The Loop

Managing Mental Health and Well-Being During COVID-19

Filed under: Benefits

As it turns out, cabin fever is a real thing. It’s not merely a casual observation related to kids building pillow forts on a rainy day, or a reference to American pioneers suffering long winters in the Old West. Some of the symptoms of so-called cabin fever include stress, restlessness, agitation and irritability, lethargy, poor concentration, persistent sadness and a sense of hopelessness, mistrust of people, poor sleep, food cravings and even weight changes. 

Some of those symptoms can lead to mental health diagnoses such as clinical depression, anxiety or obsessive-compulsive disorders. People who suffered from these symptoms before the pandemic may find them exacerbated, while others who did not may have succumbed to them.

For close to a year now, Americans and people worldwide have experienced first hand what it feels like to be cooped up inside for long periods of time. Quarantining, working from home, and at-home schooling have led to social isolation, loss of income, loneliness, inactivity, decreased family and social support, limited access to basic services, and increased access to food, alcohol, and online gambling. 

In a survey conducted in April of 2020, 30 percent more adults said they were suffering from mental distress than two years prior. By August, that number rose to 41 percent among adults and 75 percent among young adults. While 2019 set a new US record at approximately 72,000 deaths due to drug overdose, that number had increased by 15 percent in just the first three quarters of 2020.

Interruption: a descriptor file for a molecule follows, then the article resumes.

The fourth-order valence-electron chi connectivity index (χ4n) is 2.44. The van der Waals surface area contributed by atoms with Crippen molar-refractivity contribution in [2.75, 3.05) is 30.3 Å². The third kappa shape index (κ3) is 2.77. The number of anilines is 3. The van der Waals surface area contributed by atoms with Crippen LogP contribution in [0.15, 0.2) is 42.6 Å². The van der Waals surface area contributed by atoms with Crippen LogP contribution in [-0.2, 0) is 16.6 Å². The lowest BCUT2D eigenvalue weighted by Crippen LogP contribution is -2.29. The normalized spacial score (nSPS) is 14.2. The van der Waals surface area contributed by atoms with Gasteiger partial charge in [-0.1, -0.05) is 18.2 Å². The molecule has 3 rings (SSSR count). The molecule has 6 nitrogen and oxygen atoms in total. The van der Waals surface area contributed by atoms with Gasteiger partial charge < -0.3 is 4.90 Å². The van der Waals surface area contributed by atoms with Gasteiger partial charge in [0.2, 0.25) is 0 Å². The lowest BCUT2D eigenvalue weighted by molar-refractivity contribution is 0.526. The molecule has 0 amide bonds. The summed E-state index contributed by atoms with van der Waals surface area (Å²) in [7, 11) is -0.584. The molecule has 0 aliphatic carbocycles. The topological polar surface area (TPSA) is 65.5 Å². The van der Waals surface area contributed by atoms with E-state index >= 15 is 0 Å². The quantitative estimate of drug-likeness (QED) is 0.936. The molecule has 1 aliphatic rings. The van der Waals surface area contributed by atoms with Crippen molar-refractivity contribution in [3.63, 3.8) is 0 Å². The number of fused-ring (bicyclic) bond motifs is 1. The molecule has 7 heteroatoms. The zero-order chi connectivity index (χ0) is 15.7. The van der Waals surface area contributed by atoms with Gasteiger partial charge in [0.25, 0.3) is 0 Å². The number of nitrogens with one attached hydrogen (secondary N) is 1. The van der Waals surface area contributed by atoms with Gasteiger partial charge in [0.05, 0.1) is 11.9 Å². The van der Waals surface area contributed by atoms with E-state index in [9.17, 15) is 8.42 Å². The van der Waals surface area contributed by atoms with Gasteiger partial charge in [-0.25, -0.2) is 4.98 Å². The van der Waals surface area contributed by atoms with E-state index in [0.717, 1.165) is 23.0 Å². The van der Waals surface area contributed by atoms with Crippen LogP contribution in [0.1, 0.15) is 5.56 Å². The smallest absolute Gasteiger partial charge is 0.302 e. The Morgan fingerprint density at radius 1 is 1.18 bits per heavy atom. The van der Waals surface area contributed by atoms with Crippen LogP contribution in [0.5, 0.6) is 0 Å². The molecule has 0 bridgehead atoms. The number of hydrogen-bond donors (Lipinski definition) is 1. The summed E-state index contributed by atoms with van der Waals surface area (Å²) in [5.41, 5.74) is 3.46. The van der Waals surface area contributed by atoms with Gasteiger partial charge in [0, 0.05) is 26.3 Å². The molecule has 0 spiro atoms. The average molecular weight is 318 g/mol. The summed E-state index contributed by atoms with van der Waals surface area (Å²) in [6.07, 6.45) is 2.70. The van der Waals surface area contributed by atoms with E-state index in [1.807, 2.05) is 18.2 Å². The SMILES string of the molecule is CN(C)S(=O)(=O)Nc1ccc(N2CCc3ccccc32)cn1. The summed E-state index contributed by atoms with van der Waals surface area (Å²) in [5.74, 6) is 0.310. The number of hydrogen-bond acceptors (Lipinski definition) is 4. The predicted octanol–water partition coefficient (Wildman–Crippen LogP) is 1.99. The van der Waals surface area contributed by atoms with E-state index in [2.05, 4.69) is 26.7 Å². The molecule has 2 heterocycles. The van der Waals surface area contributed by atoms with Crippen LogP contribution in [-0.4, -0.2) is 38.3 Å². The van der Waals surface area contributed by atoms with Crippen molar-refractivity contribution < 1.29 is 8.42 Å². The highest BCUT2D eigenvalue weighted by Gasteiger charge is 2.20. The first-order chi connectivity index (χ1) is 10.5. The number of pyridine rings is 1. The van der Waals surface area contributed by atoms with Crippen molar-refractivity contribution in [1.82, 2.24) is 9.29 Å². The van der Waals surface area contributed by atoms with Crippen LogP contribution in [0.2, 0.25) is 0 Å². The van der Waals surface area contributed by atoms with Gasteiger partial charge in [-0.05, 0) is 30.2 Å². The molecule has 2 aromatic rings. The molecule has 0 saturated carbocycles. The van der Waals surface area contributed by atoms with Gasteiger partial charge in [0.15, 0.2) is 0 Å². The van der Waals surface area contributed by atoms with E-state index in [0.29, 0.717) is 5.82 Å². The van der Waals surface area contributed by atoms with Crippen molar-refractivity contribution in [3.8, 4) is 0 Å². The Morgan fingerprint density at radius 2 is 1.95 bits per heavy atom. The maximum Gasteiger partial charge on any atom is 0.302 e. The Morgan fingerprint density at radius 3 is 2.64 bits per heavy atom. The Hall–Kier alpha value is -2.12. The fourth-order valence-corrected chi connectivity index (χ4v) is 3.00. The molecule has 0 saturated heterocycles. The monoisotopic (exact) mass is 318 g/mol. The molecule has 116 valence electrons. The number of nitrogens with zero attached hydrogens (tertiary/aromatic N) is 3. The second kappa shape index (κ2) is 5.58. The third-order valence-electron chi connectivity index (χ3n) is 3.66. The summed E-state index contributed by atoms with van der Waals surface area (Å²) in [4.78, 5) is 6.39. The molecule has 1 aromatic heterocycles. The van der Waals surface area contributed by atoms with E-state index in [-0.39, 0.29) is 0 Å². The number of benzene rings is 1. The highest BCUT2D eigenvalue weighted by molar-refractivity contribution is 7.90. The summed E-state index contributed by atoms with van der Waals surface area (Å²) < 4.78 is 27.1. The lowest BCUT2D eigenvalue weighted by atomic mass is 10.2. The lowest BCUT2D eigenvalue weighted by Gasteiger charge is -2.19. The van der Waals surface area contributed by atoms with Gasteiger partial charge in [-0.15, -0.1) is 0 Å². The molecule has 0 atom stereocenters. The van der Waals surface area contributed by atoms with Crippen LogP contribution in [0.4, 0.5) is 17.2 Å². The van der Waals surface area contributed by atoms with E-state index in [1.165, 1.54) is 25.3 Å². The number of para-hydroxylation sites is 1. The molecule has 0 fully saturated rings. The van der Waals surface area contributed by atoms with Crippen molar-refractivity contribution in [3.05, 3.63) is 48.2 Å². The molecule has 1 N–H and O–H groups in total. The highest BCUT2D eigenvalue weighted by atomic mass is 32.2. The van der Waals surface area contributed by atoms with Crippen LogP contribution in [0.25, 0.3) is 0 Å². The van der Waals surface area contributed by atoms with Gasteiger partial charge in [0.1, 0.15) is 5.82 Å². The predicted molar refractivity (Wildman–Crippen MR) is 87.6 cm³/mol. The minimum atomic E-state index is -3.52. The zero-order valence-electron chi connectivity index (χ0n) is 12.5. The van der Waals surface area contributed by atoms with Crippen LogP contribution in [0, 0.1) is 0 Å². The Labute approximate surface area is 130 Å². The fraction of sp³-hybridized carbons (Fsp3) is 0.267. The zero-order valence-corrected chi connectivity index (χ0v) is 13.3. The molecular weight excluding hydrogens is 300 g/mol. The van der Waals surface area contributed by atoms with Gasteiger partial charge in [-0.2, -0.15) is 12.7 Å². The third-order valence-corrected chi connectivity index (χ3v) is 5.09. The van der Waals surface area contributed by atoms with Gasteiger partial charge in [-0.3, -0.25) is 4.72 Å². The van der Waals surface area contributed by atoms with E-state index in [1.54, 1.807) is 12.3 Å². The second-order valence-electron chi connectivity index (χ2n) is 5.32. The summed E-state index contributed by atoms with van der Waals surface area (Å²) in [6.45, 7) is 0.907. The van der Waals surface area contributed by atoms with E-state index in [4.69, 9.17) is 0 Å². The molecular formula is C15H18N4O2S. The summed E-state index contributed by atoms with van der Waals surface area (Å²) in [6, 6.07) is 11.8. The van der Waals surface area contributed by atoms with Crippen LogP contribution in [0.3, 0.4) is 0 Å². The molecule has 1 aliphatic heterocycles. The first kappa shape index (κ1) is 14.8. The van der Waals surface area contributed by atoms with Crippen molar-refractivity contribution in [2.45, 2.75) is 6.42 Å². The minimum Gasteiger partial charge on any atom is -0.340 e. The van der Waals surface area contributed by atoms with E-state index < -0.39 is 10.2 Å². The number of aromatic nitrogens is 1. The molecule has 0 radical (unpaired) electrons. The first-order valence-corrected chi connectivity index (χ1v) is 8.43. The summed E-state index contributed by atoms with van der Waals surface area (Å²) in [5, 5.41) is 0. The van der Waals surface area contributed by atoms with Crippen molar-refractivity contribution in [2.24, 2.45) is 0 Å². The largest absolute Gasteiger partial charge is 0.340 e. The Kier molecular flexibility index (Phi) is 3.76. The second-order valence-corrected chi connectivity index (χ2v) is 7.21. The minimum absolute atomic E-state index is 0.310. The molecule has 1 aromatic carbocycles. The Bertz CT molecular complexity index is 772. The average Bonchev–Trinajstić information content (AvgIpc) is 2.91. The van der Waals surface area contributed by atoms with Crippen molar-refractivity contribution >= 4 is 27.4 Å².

Over the past twenty years, the healthcare industry has made great strides in destigmatizing and addressing mental health care in America. However, it still had quite a way to go even before the pandemic. Now, reverberations of lockdown-induced mental health issues may have long-term impacts similar to physical health conditions caused by the coronavirus.

Domestic Distress

Mental distress is often triggered by financial stress, which for many households was brought on by COVID-19. Businesses have closed, people have lost jobs or had work hours reduced, or simply quit working out of fear of contracting the virus. These scenarios have been hampered by reduced availability of community resources and support systems that are normally available in a crisis, such as food banks and health clinics.